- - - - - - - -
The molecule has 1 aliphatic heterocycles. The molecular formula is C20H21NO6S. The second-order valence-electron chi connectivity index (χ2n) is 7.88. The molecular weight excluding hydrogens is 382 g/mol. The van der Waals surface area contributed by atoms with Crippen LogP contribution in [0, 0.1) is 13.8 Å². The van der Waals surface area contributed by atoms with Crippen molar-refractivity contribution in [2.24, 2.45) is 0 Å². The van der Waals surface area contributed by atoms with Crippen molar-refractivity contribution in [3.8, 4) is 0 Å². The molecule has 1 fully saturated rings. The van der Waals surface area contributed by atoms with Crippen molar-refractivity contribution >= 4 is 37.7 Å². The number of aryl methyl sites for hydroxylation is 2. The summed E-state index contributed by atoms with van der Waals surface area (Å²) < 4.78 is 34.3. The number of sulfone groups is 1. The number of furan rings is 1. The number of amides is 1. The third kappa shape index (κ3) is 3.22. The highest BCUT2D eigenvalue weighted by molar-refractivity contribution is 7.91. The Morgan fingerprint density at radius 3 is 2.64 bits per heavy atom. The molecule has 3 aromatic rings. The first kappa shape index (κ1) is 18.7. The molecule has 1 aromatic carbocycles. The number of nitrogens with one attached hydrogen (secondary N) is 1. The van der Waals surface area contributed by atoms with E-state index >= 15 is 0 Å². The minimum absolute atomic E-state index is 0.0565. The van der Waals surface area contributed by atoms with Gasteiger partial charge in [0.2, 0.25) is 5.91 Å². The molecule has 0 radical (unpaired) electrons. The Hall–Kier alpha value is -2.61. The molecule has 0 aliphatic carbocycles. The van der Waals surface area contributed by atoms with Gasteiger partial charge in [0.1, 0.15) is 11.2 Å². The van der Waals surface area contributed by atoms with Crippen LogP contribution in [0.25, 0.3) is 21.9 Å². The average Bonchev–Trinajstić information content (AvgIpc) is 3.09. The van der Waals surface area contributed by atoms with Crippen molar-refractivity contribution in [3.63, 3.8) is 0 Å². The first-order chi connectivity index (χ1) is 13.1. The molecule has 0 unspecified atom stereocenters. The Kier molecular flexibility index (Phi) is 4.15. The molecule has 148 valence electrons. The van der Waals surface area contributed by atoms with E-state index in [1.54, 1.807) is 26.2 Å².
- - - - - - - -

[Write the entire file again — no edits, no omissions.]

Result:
The molecule has 1 aliphatic heterocycles. The molecular formula is C20H21NO6S. The second-order valence-electron chi connectivity index (χ2n) is 7.88. The molecular weight excluding hydrogens is 382 g/mol. The van der Waals surface area contributed by atoms with Crippen LogP contribution in [0, 0.1) is 13.8 Å². The van der Waals surface area contributed by atoms with Crippen molar-refractivity contribution in [2.24, 2.45) is 0 Å². The van der Waals surface area contributed by atoms with Crippen molar-refractivity contribution in [3.8, 4) is 0 Å². The molecule has 1 fully saturated rings. The van der Waals surface area contributed by atoms with Crippen molar-refractivity contribution >= 4 is 37.7 Å². The number of aryl methyl sites for hydroxylation is 2. The summed E-state index contributed by atoms with van der Waals surface area (Å²) < 4.78 is 34.3. The number of sulfone groups is 1. The number of furan rings is 1. The number of amides is 1. The third kappa shape index (κ3) is 3.22. The highest BCUT2D eigenvalue weighted by molar-refractivity contribution is 7.91. The Morgan fingerprint density at radius 3 is 2.64 bits per heavy atom. The molecule has 3 aromatic rings. The first kappa shape index (κ1) is 18.7. The molecule has 1 aromatic carbocycles. The number of nitrogens with one attached hydrogen (secondary N) is 1. The van der Waals surface area contributed by atoms with E-state index >= 15 is 0 Å². The minimum absolute atomic E-state index is 0.0565. The van der Waals surface area contributed by atoms with Gasteiger partial charge in [0.2, 0.25) is 5.91 Å². The molecule has 0 radical (unpaired) electrons. The Hall–Kier alpha value is -2.61. The molecule has 0 aliphatic carbocycles. The van der Waals surface area contributed by atoms with Gasteiger partial charge in [0.1, 0.15) is 11.2 Å². The van der Waals surface area contributed by atoms with Crippen LogP contribution in [0.25, 0.3) is 21.9 Å². The average Bonchev–Trinajstić information content (AvgIpc) is 3.09. The van der Waals surface area contributed by atoms with Crippen molar-refractivity contribution in [3.63, 3.8) is 0 Å². The first-order chi connectivity index (χ1) is 13.1. The molecule has 0 unspecified atom stereocenters. The Kier molecular flexibility index (Phi) is 4.15. The molecule has 148 valence electrons. The van der Waals surface area contributed by atoms with E-state index in [1.54, 1.807) is 26.2 Å².